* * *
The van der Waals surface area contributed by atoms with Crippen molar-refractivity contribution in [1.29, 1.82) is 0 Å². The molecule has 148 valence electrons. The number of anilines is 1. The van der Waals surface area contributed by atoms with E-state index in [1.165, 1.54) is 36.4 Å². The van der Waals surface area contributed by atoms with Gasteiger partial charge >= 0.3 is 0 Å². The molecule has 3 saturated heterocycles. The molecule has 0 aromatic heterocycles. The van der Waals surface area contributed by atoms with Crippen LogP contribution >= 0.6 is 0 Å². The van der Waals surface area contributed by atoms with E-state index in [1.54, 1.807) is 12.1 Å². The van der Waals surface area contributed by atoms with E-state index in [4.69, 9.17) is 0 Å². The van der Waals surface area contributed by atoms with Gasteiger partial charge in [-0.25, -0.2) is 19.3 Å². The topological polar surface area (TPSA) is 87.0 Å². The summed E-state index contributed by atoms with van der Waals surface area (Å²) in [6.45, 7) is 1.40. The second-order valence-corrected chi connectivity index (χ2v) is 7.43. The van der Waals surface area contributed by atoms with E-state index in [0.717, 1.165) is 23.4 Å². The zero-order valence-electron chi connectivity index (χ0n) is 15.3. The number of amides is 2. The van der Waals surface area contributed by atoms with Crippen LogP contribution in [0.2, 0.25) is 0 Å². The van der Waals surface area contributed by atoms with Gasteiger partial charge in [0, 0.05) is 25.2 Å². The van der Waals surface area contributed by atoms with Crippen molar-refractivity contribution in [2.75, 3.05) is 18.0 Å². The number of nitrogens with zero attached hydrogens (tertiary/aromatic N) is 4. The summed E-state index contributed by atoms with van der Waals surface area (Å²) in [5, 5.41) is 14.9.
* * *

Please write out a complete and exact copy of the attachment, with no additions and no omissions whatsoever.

The van der Waals surface area contributed by atoms with Crippen molar-refractivity contribution in [1.29, 1.82) is 0 Å². The molecule has 148 valence electrons. The number of anilines is 1. The van der Waals surface area contributed by atoms with E-state index in [1.165, 1.54) is 36.4 Å². The van der Waals surface area contributed by atoms with Gasteiger partial charge >= 0.3 is 0 Å². The molecule has 3 saturated heterocycles. The molecule has 0 aromatic heterocycles. The van der Waals surface area contributed by atoms with Crippen LogP contribution >= 0.6 is 0 Å². The van der Waals surface area contributed by atoms with E-state index in [1.54, 1.807) is 12.1 Å². The van der Waals surface area contributed by atoms with E-state index in [4.69, 9.17) is 0 Å². The van der Waals surface area contributed by atoms with Gasteiger partial charge in [-0.25, -0.2) is 19.3 Å². The topological polar surface area (TPSA) is 87.0 Å². The summed E-state index contributed by atoms with van der Waals surface area (Å²) in [6.45, 7) is 1.40. The second-order valence-corrected chi connectivity index (χ2v) is 7.43. The van der Waals surface area contributed by atoms with E-state index in [0.717, 1.165) is 23.4 Å². The zero-order valence-electron chi connectivity index (χ0n) is 15.3. The number of amides is 2. The van der Waals surface area contributed by atoms with Crippen LogP contribution in [0.2, 0.25) is 0 Å². The van der Waals surface area contributed by atoms with Gasteiger partial charge in [0, 0.05) is 25.2 Å². The van der Waals surface area contributed by atoms with Crippen molar-refractivity contribution in [2.75, 3.05) is 18.0 Å². The number of nitrogens with zero attached hydrogens (tertiary/aromatic N) is 4. The summed E-state index contributed by atoms with van der Waals surface area (Å²) in [5, 5.41) is 14.9.